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Supreme Court agrees to weigh Navajo Nation water rights battle

The justices will decide whether the federal government has a duty to address the tribe's right to access Colorado River waters.
 The sun rises behind Navajo Mountain and boats in Wahweap Bay at Lake Powell on Sept. 1, 2022 near Page, Ariz.
The sun rises behind Navajo Mountain and boats in Wahweap Bay at Lake Powell on Sept. 1, 2022, near Page, Ariz.David McNew / Getty Images file

WASHINGTON — The Supreme Court on Friday agreed to hear a dispute between the Navajo Nation, the Biden administration and three states over the increasingly important question of whether the tribe has the right to draw water from the Colorado River.

The justices will hear two appeals — one brought by the federal government and another by the states of Arizona, Nevada and Colorado in addition to several California water districts — that arise from the Navajo Nation’s efforts to assert rights to the river that flows alongside the reservation’s northwestern border. The tribe's land, the largest Native American reservation, is mostly in Arizona but also crosses into New Mexico and Utah.

The Biden administration and the three states appealed after the San Francisco-based 9th U.S. Circuit Court of Appeals ruled in favor of the Navajo Nation in February, saying it could sue the government for an alleged failure to carry out its duties on behalf of the tribe.

The dispute is over whether the government had a legal duty that the tribe can enforce in court. The tribe, which first signed a treaty with the United States in 1849, argues that under its agreements with the federal government that assured it would have access to land, it was assumed that the government also has a duty to provide necessary water.

Legal precedent is clear that "when the United States creates an Indian reservation, it also promises and reserves for the tribe the amount of then-unappropriated water necessary to fulfill the reservation’s purposes," the tribe's lawyers say in court papers.

Access to water in the arid West has always been a contentious issue and is set to become even more important because of the impact of climate change. Water from the Colorado River has been allocated through a compact between states dating back to 1922 and has been subject to litigation almost ever since, including a case brought against California and several of its water districts.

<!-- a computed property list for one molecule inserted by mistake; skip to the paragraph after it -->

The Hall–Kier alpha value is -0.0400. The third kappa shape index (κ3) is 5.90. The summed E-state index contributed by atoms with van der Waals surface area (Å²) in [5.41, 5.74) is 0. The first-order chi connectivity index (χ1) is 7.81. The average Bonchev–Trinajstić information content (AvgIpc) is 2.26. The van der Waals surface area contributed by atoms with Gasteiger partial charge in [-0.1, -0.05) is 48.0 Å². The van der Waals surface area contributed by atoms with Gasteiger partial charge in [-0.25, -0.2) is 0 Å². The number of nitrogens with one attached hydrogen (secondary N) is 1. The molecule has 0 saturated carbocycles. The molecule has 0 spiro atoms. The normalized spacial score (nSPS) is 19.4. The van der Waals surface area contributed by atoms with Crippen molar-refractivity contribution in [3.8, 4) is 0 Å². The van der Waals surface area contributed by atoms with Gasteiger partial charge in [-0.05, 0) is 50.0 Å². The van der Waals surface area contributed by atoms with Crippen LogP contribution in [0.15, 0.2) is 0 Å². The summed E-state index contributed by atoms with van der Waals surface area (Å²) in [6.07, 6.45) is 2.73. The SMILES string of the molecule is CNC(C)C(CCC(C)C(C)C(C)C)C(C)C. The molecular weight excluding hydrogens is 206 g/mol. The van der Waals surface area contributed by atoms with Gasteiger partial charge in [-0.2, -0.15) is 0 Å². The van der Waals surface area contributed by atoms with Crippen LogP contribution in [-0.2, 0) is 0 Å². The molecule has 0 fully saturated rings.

The Navajo Nation can access water from other sources, including the San Juan River, a tributary of the Colorado River, but the tribe says that is not enough. Many tribal members do not have access to running water and rely on wells and other localized water sources. The tribe originally sued the federal government in 2003 seeking access to the main branch of the Colorado River, with the litigation dragging on ever since. In separate litigation the tribe has fought for access to the Little Colorado River, another tributary of the Colorado River.

The Biden administration, represented by Solicitor General Elizabeth Prelogar, says in court papers that the Supreme Court has repeatedly ruled that a tribe cannot sue to enforce an obligation it believes the federal government has unless it can point to a specific law or regulation that authorizes it.

“Nothing in the supposed sources the court of appeals cited imposes any specific and affirmative duties on the federal government on behalf of the Navajo Nation with respect to the water of the Colorado River,” Prelogar wrote.

The states, meanwhile, say that if the appeals court ruling is left in place, it would negatively impact them by imperiling existing water rights agreements at a time when water is already scarce because of longstanding drought conditions.